A clear vertical space between the end of the water filtration system's drainline and the flood level rim of a receptacle which holds water.
An air gap is used to prevent cross connection between the water filtration system and a possible source of waste water thereby preventing a reverse flow of water from the sewer into the water supply system. Without an air gap, a reverse flow could occur due to an increase in the pressure in the sewer system or the creation of a negative pressure in the water supply line. Local plumbing codes indicate how wide the air gap needs to be.
The flow of water in a pipe or line in a direction opposite to the normal flow.
Backflow creates a problem if there is back-siphonage or back pressure causing reverse flow from a cross connection.
A form of backflow which occurs due to negative pressure.
1) A physical link through which the quality of processed water could be tainted.
2) The condition wherein a nonpotable (sewer) pipe line is directly dispensed into a potable water line, resulting in possible backflow or back-siphonage and contamination of the drinking water supply.
Original Equipment Manufacturer
Percent Rejection (Reverse osmosis/ultrafiltration)
The percentage of TDS in the feedwater that is prevented from passing the membrane with the permeate.
The formula used to calculate the percentage is: the difference obtained from the TDS in feedwater minus TDS in permeate divided by TDS in feedwater; then multiply the total by 100.
Reverse Osmosis (RO)
A water treatment process that removes undesirable materials from water by using pressure to force the water molecules through a semipermeable membrane. This process is called "reverse" osmosis because the pressure forces the water to flow in the reverse direction (from the concentrated solution to the dilute solution) to the flow direction (from the dilute to the concentrated) in the process of natural osmosis. RO removes ionized salts, colloids, and organic molecules down to a molecular weight of 100. May be called hyperfiltration.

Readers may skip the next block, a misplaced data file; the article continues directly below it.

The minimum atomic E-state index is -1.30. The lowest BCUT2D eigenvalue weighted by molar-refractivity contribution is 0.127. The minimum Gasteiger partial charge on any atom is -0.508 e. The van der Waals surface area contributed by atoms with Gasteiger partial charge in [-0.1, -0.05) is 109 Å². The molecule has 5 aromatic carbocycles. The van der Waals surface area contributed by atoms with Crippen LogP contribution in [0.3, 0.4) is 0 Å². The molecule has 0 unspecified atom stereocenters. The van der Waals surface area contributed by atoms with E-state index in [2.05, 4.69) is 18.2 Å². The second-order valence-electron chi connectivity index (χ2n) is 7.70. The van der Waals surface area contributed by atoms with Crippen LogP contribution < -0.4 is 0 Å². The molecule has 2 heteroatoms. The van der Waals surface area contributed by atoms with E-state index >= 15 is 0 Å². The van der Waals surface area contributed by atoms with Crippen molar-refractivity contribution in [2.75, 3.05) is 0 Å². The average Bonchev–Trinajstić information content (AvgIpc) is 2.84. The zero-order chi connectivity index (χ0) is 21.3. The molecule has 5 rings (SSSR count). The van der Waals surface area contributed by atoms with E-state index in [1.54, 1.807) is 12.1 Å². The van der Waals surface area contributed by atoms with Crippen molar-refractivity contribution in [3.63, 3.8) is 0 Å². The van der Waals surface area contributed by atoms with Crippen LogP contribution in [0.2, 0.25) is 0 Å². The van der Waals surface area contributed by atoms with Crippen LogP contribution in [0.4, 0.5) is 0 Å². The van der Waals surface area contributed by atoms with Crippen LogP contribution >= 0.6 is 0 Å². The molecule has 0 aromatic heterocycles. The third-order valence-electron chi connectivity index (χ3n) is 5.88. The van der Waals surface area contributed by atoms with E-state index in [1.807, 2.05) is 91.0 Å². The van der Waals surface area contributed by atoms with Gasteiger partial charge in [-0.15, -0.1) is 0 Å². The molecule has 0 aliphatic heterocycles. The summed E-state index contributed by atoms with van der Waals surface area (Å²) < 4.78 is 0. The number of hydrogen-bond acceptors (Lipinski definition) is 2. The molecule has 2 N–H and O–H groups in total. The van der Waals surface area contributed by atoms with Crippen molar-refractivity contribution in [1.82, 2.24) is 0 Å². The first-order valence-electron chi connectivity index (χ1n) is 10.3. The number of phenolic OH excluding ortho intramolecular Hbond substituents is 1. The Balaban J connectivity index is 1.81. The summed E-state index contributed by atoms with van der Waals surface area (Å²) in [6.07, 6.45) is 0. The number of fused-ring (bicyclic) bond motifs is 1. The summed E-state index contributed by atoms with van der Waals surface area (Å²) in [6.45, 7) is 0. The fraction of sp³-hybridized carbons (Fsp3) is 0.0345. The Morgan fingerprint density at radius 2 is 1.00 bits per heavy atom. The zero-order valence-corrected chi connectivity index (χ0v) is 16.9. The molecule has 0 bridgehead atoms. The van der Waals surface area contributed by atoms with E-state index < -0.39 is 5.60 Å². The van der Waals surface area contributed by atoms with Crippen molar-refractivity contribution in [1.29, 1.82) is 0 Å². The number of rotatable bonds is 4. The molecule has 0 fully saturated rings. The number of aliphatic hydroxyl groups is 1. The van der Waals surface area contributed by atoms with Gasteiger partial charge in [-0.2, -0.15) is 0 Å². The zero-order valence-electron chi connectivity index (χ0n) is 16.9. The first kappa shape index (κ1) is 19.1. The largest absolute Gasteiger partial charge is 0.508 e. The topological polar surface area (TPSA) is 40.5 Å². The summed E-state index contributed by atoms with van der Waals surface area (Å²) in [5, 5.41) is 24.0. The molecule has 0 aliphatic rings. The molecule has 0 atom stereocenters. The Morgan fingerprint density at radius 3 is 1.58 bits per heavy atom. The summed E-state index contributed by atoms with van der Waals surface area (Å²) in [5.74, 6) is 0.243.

Tannin & Tannic Acid
Any of a group of water-soluble, organic phenolic compounds produced by metabolism in trees and plants that are part of the degredation-resistant fulvic acid materials formed during the decomposition of vegetation.
Tannins occur in water in almost any location where large quantities of vegetation have decayed. Tannins can impart a faintly yellowish to brown color to water. Tannin molecules tend to form anions in water above pH 6 and can then be treated with anion exchange resins. Below pH 5, tannins are better treated with activated carbon.
TDS (Total Dissolved Solids)
The total weight of the solids dissolved in water, given in ppm per unit volume of water. TDS is determined by filtering a given volume of water (usually through a 0.45 micron filter), evaporating it at a defined temperature (usually 103-105 degrees Celsius), and then weighing the residue. Note: A test measuring the electrical conductivity of the water provides only an estimate of the TDS present, as conductivity is not precisely proportional to the weight of an ion and nonconductive substances cannot be measured by electrical tests.
The appearance of salt in RO product water which sometimes occurs as a result of the reduction of differential pressure across the membrane. It can occur when the RO unit has been shut down for a period of time.
Water flow will cease to permeate the membrane when there is insufficient differential water pressure across the membrane. However, TDS permeates the membrane as a function of the TDS concentration difference across the membrane.
Thin Film Cartridge
VOC (Volatile Organic Compound)
An organic chemical that can include many different compounds, such as benzene, trichloroethylene, and carbon tetrachloride. Each VOC has different health effects. For more information, click here.